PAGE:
As for India, Facebook will continue to work there, but through other projects. "Facebook isn't a company that hits a roadblock and gives up," he said. "We take the hits from there and try to do better."

Facebook CEO ​Mark Zuckerberg speaks at Mobile World Congress 2016 in Barcelona, Spain.

Zuckerberg gave his opinions on practically every tech topic under the sun in his hour-long keynote.

Stephen Shankland/CNET

Zuckerberg on...

Oculus and VR: Zuckerberg, whose company two years ago bought the hotshot virtual reality specialist Oculus VR for $2 billion, said his mother captured his first steps by describing the moment in a baby book. When it's his daughter's turn to start walking, he has grander plans. "What I hope to do is capture the whole scene with a 360 camera," he said.

5G: Zuckerberg expressed his disappointment that where 4G wireless connectivity was about giving people a good Internet experience, the discussions around next-generation 5G -- a hot topic at Mobile World Congress this year -- are all about connecting things. When carriers roll out the speedier broadband, the tech world also will need to "finish the job of making sure everyone in the world has access to the Internet," Zuckerberg said.

Philanthropy: In December, Zuckerberg and his wife, Priscilla Chan, said they plan to establish the Chan Zuckerberg Initiative, a good-works organization that will receive 99 percent of the CEO's Facebook shares, at the time worth about $45 billion. "A lot of people think that companies don't care about anything other than making money," he said Monday. "People rarely take you at face value at this, but we really want to get people onto the Internet."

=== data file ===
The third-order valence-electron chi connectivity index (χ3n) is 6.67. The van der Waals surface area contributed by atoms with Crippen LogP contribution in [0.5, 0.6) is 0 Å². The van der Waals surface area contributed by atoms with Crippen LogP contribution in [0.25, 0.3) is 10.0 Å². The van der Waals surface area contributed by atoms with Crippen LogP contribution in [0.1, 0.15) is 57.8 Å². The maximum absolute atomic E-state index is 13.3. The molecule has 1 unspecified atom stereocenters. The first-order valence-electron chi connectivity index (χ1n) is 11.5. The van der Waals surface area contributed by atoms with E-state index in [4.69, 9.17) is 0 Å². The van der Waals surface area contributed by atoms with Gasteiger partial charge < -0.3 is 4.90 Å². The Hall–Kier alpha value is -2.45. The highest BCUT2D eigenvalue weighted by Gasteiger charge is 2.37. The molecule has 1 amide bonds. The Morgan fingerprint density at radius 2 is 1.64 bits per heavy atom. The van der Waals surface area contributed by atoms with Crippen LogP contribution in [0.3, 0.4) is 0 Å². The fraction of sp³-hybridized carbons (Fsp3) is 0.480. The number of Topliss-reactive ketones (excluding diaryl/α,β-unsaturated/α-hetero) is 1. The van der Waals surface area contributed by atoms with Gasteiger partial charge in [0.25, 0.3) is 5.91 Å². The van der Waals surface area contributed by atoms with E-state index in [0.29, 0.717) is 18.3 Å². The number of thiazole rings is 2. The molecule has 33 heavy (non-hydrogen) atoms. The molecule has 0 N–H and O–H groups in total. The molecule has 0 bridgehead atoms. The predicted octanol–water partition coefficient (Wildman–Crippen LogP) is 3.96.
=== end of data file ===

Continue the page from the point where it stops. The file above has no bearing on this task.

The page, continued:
Encryption and the FBI: Apple is involved in a tense, high-stakes legal battle over whether and how to give the FBI access to the encrypted data in an iPhone tied to December's terrorist attack in San Bernardino, California. "We're sympathetic with Apple. We believe in encryption -- we think that's an important tool that people are going to find a way to get anyway," Zuckerberg said. "At the same time we feel like we have a pretty big responsibility to help prevent terrorism."

Artificial intelligence: A lot of the important things that AI helps make possible, from cancer treatments to self-driving cars, come down to pattern recognition, which Zuckerberg calls "this awesome trick that we can push so far." People do not need to fear artificial intelligence, which could confer ever greater autonomy on machines, because, he said, "we're nowhere near understanding how intelligence actually works."

Live video: Live video over the Internet is giving public figures audiences similar to those of popular TV shows, he said. But perhaps more importantly, it is relieving some of the pressure on people to present themselves online a certain way."It gives people more intimate environments and more raw environments to just be yourself," Zuckerberg said. When asked what he has learned from live video, he quipped: "Try to sweat less."